New York (UCCA) – Increasingly over the past few months, the ideological battleground that is social media has seen an uptick in attacks targeting Ukraine. A vast majority of these messages are automated by Russian networks, simply repeating their old messages in order to weaken the overwhelming support of Ukraine by the West. The most disturbing messages, however, are those that can be sourced to voices featured in U.S. media, or worse yet, by government officials.

As with its 2008 and 2014 invasions of Georgia and Ukraine, respectively, Russia repeatedly deflects criticism, by the tried and true tactic of Whataboutism. Designed to delude both domestic and foreign audiences, this Cold War technique has been re-deployed by Russia to divide the American and Ukrainian people through false rumors and innuendo. Currently, Russia’s state outlet RT heavily promotes the fanciful story that the revelation of surreptitious contact with agents of the Russian government should be treated no differently than the open, mutual support of the Ukrainian and United States governments.

The false accusation, levelled by Russian propagandists, slandering the Ukrainian government of attempting to harm its strategic ally, the United States, would be laughable had it not been picked up by several U.S. media outlets, so-called political experts, and government officials. Unfortunately, continued public statements by those ignorant of the facts can have a lasting effect on the flourishing U.S.-Ukraine relationship.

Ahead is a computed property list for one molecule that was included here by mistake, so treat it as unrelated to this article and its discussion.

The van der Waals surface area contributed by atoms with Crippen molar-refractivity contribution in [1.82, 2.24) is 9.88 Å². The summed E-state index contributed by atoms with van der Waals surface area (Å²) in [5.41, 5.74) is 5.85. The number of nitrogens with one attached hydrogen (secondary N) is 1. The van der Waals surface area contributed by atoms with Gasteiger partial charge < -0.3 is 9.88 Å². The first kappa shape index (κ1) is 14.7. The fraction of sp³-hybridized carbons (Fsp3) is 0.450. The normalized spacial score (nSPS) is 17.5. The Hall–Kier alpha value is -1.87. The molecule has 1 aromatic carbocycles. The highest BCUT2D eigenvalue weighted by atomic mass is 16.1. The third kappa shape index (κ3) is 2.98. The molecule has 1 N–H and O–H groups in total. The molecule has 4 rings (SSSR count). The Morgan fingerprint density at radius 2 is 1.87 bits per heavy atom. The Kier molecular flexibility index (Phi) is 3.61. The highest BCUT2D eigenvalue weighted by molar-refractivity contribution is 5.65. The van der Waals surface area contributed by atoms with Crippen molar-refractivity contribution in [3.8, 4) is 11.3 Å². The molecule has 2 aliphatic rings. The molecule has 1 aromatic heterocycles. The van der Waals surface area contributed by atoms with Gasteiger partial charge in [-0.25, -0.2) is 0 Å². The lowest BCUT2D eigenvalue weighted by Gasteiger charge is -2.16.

Today’s statement by the President of the United States repeating such allegations only serves to harm this strategic alliance. While this administration has made strides in advancing U.S.-Ukraine cooperation, such statements pain our community, coming only days after Russia’s bloodiest attempted advance in 2017 took the lives of 17 Ukrainian heroes, and left dozens more injured.

The Ukrainian Congress Committee of America (UCCA), the largest grassroots representation of Americans of Ukrainian descent, maintains our long-held belief that the security of the United States lies in the expansion of democracy and mutual security guarantees best demonstrated in the history of U.S.-Ukraine relations. To combat Whataboutism originating in Russia, we urge our fellow supporters of Ukraine to set the record straight whenever possible.

The following facts serve to clarify the special relationship between the United States and Ukraine:

v While the United States did not formally establish diplomatic relations with Ukraine until 1991, during Ukraine’s decades of Soviet occupation, hundreds of affirmations of Ukraine’s individual sovereignty and cultural identity were proclaimed year after year by U.S. municipalities, resolutions by Congress, as well as statements by U.S. Presidents (including yearly commemorations of Captive Nations Week). Those affirmations were officially recognized by the state of Ukraine after its independence as proof positive of the special relationship between the two countries.

v When the Soviet Union ceased to exist, Ukraine commanded control over the 3rd largest nuclear arsenal in the world, with more nuclear weapons than China, France, and the United Kingdom combined. With the encouragement of the United States, the people of Ukraine voluntarily rid the world of its stockpile of nuclear warheads, and in the process ensuring that those weapons would not end up in the hands of North Korea, Iran or a radicalized terror cell.